Urgent Reform Needed to Support Children with Special Educational Needs and Disabilities

23 May 2023

A new independent review of special educational needs services conducted by Ipsos has found that, under the current system and processes, early intervention for children is almost impossible.

Image of child at school in wheelchair. Headline text reads: 'Urgent reform needed to support children with special educational needs and disabilities

The report highlights the need for urgent reform. It builds on a number of critical reports and provides recommendations to improve support for children and young people with special educational needs and disabilities (SEND).

The Children’s Law Centre (CLC) has welcomed the report and called for urgent action, and the necessary ringfenced funding, to ensure meaningful changes are made to provide earlier and more effective support.

Rachel Hogan, SEND expert at the Children’s Law Centre, said:

“This is a welcome report that highlights a number of failures already well known to those who work with children with special educational needs and disabilities. We have been raising these issues for many years and at CLC we see the negative impact on children in our daily work.

Image of Rachel Hogan, with quote reading: "“This is the latest in a number of damning reports highlighting the many failures to enable equality of access to education for children with SEND and offering solutions to fix this broken system. We now need urgent action."

“This is the latest in a number of damning reports highlighting the many failures to enable equality of access to education for children with SEND and offering solutions to fix this broken system. We now need urgent action.

“Interventions must come earlier and the obstacles to securing support must be removed. Interventions should be focused on outcomes for the child, rather than internal process-focused outcomes. Those who work with children should be better trained on how to identify and provide special educational support, with all children’s services co-operating to put support around the child, with schools becoming more accessible and inclusive educational spaces.

“The report also highlights the urgent need for investing in reform. The Children’s Law Centre, along with 200 organisations and individuals, recently wrote to the Secretary of State for Northern Ireland, Chris Heaton-Harris, to raise concerns around cuts to children’s services. Playing politics with our children’s futures and failing to properly invest in stabilising and reforming SEND services will not only continue to harm children but it will strip our economy of valuable financial resources and a properly educated workforce in the long-term.”

The Ipsos report can be found at: https://www.education-ni.gov.uk/publications/independent-review-special-educational-needs-services-and-processes

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Education Authority Must ‘Grasp Opportunity’ for Meaningful SEND Reform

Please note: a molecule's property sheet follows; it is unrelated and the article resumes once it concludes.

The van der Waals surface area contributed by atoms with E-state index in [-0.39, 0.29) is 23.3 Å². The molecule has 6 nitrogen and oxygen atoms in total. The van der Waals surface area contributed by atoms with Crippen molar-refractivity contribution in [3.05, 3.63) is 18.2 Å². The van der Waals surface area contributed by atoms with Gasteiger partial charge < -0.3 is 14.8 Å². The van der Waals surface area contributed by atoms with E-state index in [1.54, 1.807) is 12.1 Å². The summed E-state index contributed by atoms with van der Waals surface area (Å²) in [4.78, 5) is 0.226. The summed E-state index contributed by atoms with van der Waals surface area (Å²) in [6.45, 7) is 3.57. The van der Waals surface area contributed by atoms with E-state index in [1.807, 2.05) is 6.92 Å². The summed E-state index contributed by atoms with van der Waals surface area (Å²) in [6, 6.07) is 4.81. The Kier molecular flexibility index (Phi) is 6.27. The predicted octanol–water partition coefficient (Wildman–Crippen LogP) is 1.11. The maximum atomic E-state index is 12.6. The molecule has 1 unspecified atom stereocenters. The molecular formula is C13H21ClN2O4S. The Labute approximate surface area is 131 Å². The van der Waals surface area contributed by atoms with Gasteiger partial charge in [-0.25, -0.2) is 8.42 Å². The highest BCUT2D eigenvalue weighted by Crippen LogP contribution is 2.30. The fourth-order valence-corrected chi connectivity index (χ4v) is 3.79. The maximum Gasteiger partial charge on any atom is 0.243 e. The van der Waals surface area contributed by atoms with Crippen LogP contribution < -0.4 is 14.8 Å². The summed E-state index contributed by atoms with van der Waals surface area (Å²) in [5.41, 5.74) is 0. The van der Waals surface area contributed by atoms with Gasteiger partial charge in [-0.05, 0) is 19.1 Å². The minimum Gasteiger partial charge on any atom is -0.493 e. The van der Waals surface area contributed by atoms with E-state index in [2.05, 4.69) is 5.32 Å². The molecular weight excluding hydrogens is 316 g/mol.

21 April 2021

The Children’s Law Centre has urged the Education Authority (EA) and the Department of Education to grasp the opportunity for meaningful improvements to the special educational needs and disability (SEND) process. The briefing comes at a time when the EA is conducting an internal improvement plan, including input from key stakeholders. It also follows shortly after the Children’s Law Centre submitted a critical response to draft SEND code and regulations.

Watch the committee briefing session

Read the briefing paper

In a briefing to the NI Assembly Education Committee, a number of key areas were identified to ensure improvements are meaningful and achieves positive outcomes. This included the need for meaningful consultation with children, their parents and carers. Other issues raised included the need to focus on early intervention and improve primary decision making, in the knowledge that over 97% of SEND Tribunal appeals achieve a successful outcome.

Rachel Hogan, the Children’s Law Centre SEND expert said: “The failings in the system have been largely operational, rather than caused by legal deficiencies. There is a robust legal framework around SEND – compliance is key. The EA and the Department must grasp this opportunity for improvement. It should be meaningful and must benefit those who are impacted by it – children.

“The SEND framework is there for the children & young people who need it. When will their voice be heard? How will they be empowered to participate in driving improvements & monitoring outcomes? This is a key concern if we want to make meaningful improvements. If we listen to those who are impacted – namely children, their parents and carers – then we can go a long way to providing better solutions.

“Those solutions must include a process for identifying unmet need, improving primary evidence-based decision making and a cultural shift in how we treat children with special educational needs and disabilities.”